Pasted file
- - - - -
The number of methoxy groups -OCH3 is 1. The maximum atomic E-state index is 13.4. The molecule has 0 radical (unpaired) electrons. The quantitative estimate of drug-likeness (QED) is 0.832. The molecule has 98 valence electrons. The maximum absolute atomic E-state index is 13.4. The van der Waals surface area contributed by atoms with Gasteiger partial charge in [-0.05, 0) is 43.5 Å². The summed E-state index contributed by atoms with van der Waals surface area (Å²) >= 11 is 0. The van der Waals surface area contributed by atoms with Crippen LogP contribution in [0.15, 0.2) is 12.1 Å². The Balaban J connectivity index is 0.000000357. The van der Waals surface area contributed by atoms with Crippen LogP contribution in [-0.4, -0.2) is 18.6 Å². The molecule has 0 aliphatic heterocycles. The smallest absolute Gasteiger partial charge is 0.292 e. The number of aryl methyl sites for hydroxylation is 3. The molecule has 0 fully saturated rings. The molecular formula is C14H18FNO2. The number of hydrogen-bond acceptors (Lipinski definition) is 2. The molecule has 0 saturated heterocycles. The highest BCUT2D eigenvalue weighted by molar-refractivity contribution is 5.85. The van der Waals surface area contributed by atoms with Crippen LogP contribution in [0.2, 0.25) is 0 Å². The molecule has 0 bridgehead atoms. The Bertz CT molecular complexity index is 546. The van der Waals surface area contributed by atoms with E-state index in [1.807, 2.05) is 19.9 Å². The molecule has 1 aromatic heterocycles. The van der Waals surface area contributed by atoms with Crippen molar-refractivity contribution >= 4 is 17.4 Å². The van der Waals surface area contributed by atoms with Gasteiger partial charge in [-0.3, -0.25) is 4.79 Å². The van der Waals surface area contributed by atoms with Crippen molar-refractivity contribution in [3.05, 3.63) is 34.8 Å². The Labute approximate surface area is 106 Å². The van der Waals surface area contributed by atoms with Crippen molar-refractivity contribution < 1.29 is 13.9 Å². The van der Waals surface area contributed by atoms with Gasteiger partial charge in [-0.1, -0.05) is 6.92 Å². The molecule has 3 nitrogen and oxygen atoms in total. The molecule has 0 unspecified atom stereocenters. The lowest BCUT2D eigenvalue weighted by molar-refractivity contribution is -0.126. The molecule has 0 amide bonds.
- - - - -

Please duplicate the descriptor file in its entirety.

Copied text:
The number of methoxy groups -OCH3 is 1. The maximum atomic E-state index is 13.4. The molecule has 0 radical (unpaired) electrons. The quantitative estimate of drug-likeness (QED) is 0.832. The molecule has 98 valence electrons. The maximum absolute atomic E-state index is 13.4. The van der Waals surface area contributed by atoms with Gasteiger partial charge in [-0.05, 0) is 43.5 Å². The summed E-state index contributed by atoms with van der Waals surface area (Å²) >= 11 is 0. The van der Waals surface area contributed by atoms with Crippen LogP contribution in [0.15, 0.2) is 12.1 Å². The Balaban J connectivity index is 0.000000357. The van der Waals surface area contributed by atoms with Crippen LogP contribution in [-0.4, -0.2) is 18.6 Å². The molecule has 0 aliphatic heterocycles. The smallest absolute Gasteiger partial charge is 0.292 e. The number of aryl methyl sites for hydroxylation is 3. The molecule has 0 fully saturated rings. The molecular formula is C14H18FNO2. The number of hydrogen-bond acceptors (Lipinski definition) is 2. The molecule has 0 saturated heterocycles. The highest BCUT2D eigenvalue weighted by molar-refractivity contribution is 5.85. The van der Waals surface area contributed by atoms with Crippen LogP contribution in [0.2, 0.25) is 0 Å². The molecule has 0 bridgehead atoms. The Bertz CT molecular complexity index is 546. The van der Waals surface area contributed by atoms with E-state index in [1.807, 2.05) is 19.9 Å². The molecule has 1 aromatic heterocycles. The van der Waals surface area contributed by atoms with Crippen molar-refractivity contribution >= 4 is 17.4 Å². The van der Waals surface area contributed by atoms with Gasteiger partial charge in [-0.3, -0.25) is 4.79 Å². The van der Waals surface area contributed by atoms with Crippen molar-refractivity contribution in [3.05, 3.63) is 34.8 Å². The Labute approximate surface area is 106 Å². The van der Waals surface area contributed by atoms with Crippen molar-refractivity contribution < 1.29 is 13.9 Å². The van der Waals surface area contributed by atoms with Gasteiger partial charge in [-0.1, -0.05) is 6.92 Å². The molecule has 3 nitrogen and oxygen atoms in total. The molecule has 0 unspecified atom stereocenters. The lowest BCUT2D eigenvalue weighted by molar-refractivity contribution is -0.126. The molecule has 0 amide bonds.